Children wait for Shubenacadie Sam to emerge from his burrow at the wildlife park in Shubenacadie, N.S. on Saturday, Feb. 2, 2019. Sam saw his shadow and predicts six more weeks of winter. THE CANADIAN PRESS/Andrew Vaughan

Wiarton Willie predicts early spring; Shubenacadie Sam calls for more winter

Wiarton Willie was backed up by the most famous American groundhog, Punxsutawney Phil

There’s conflicting predictions from Canada’s two most famous forecasting groundhogs, with Wiarton Willie heralding an early spring while Shubenacadie Sam claims there will be six more weeks of winter.

The mayor of the Town of South Bruce Peninsula, which includes the community of Wiarton, announced Willie’s prediction on stage with Premier Doug Ford on Saturday morning.

Folklore has it that if a groundhog sees its shadow on Groundhog Day, it will retreat into its burrow, heralding six more weeks of cold weather. But spring-like temperatures are thought to be on the way if no shadow is seen.

Willie was backed up by the most famous American groundhog, Punxsutawney Phil.

But Shubenacadie Sam, Nova Scotia’s Groundhog Day darling, grudgingly clambered out of his shelter just after dawn, saw his shadow, and retreated into hiding.

Tabitha Cox, head nature interpreter at the wildlife park where Sam lives, said about 200 people came out to the park in frosty weather to watch the furry forecaster make his prediction.

“I heard some booing,” she said. “People love it or hate it with winter.”

The wildlife park has held Groundhog Day events for the past 30 or so years, and Cox says there’s a “Shubenacadie Sam family” of groundhogs that are used to make their forecasts.

Meanwhile, Val D’Espoir, Que.-based Fred la marmotte was carried out of a little log cabin and predicted winter would go on for another six weeks.

But the human weather experts say the odd ritual has a terrible record when it comes to predicting the weather.

In his book, “The Day Niagara Falls Ran Dry,” climatologist David Phillips cites a survey of 40 years of weather data from 13 Canadian cities, which concluded there was an equal number of cloudy and sunny days on Feb. 2 — and during that time, the groundhogs’ predictions were right only 37 per cent of the time.

But Cox said that despite the hit-or-mostly-miss nature of these forecasts, it’s important to keep the tradition alive for Canadians who want to have some fun and blow off some mid-winter steam.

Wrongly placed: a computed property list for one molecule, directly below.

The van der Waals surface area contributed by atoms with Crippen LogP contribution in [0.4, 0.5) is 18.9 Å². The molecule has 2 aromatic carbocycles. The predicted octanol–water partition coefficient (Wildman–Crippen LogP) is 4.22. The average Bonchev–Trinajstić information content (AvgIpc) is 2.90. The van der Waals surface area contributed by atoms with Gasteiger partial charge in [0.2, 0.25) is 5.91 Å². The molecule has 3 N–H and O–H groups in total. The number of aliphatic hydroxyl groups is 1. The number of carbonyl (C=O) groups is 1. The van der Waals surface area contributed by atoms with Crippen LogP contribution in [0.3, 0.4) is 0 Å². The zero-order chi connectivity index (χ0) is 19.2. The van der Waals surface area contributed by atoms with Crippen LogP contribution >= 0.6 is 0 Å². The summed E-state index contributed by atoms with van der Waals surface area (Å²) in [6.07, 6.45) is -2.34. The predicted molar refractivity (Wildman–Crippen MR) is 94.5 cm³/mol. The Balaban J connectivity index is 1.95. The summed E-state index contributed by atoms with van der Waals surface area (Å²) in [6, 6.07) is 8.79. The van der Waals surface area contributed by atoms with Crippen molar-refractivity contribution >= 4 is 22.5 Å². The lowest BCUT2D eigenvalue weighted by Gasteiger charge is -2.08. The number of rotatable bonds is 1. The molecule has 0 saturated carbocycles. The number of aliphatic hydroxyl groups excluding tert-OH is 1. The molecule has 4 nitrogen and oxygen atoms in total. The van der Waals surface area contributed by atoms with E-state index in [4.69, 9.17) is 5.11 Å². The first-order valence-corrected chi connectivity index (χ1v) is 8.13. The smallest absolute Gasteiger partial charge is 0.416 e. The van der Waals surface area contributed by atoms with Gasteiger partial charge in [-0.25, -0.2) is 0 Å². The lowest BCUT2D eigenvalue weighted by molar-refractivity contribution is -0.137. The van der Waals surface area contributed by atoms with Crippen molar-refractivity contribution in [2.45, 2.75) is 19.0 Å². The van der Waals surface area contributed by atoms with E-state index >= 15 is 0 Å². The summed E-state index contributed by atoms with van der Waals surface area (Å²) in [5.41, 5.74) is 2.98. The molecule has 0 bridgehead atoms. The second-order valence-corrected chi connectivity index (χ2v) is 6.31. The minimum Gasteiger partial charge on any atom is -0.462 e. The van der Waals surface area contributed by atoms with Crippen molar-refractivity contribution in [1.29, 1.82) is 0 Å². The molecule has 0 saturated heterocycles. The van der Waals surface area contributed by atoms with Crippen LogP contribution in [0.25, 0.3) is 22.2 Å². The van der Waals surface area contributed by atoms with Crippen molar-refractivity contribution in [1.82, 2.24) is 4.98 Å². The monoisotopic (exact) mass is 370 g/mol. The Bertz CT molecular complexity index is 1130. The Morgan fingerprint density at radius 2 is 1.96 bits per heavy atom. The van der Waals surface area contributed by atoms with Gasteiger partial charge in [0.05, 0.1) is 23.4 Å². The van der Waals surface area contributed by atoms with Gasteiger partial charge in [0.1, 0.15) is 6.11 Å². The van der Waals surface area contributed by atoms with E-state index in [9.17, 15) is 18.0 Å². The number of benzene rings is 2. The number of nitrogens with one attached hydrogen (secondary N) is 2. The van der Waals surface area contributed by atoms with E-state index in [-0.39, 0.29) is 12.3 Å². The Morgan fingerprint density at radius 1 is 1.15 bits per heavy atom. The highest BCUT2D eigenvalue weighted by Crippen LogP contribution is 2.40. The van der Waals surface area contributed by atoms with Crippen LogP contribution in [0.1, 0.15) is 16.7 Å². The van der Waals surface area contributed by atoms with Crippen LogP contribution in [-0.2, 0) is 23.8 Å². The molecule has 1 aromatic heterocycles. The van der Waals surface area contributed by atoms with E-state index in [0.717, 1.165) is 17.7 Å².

“I think it’s just because it’s something fun in the dead of winter,” she said. ”(There’s) not much else going on, Christmas and New Year’s are well over, Easter’s still a long way away. It’s just a chance to have some fun.”

Last year, Sam predicted a quicker onset of warmer weather, while Willie forecast six more weeks of winter.

The Canadian Press

Like us on Facebook and follow us on Twitter.

 

Shubenacadie Sam looks around after emerging from his burrow at the wildlife park in Shubenacadie, N.S. on Saturday, Feb. 2, 2019. Sam saw his shadow and predicts six more weeks of winter. THE CANADIAN PRESS/Andrew Vaughan

Just Posted

Celebrating 50 years in the 108

108 Mile Ranch toasts 50th anniversary with three-day community celebration

Diaries: The gun range

I never understood the fascination with guns. I suppose I didn’t care… Continue reading

100 Mile House’s Royal Canadian Legion chapter honours veterans with dinner

The Royal Canadian Legion chapter of 100 Mile House invited 14 veterans… Continue reading

New wildfire discovered east of Gustafsen Lake

Lightning is the suspected cause of a new wildfire near 100 Mile House

10 facts about Father’s Day

Did you know that the special day for dads was first celebrated in 1910?

B.C. VIEWS: When farmland protection doesn’t protect farmers

Secondary residences aren’t mansions, families tell Lana Popham

Bombers down B.C. Lions 33-23 in season opener

Former Lion Andrew Harris leads Winnipeg with 148 rushing yards

Northern B.C. family remembers murdered Indigenous woman with memorial walk

Still no closure for Ramona Wilson’s family 25 years later

New wildfire discovered east of Gustafsen Lake

Lightning is the suspected cause of a new wildfire near 100 Mile House

B.C. university to offer mentorship program for former youth in care

Students using the provincial tuition waiver program will soon be able to form a community at KPU

Cyclists competing in one of the toughest bike races on the planet pass through Fernie

Divide riders looking strong as they finish first leg of 4160 km race

You might not know these B.C. records are public

Hired a lawyer to file a civil claim? Those are published online

B.C. bus driver loses case to get job back after texting while driving full bus

An arbitator ruled that Tim Wesman’s phone usage was a “a reckless disregard for public safety”

Most Read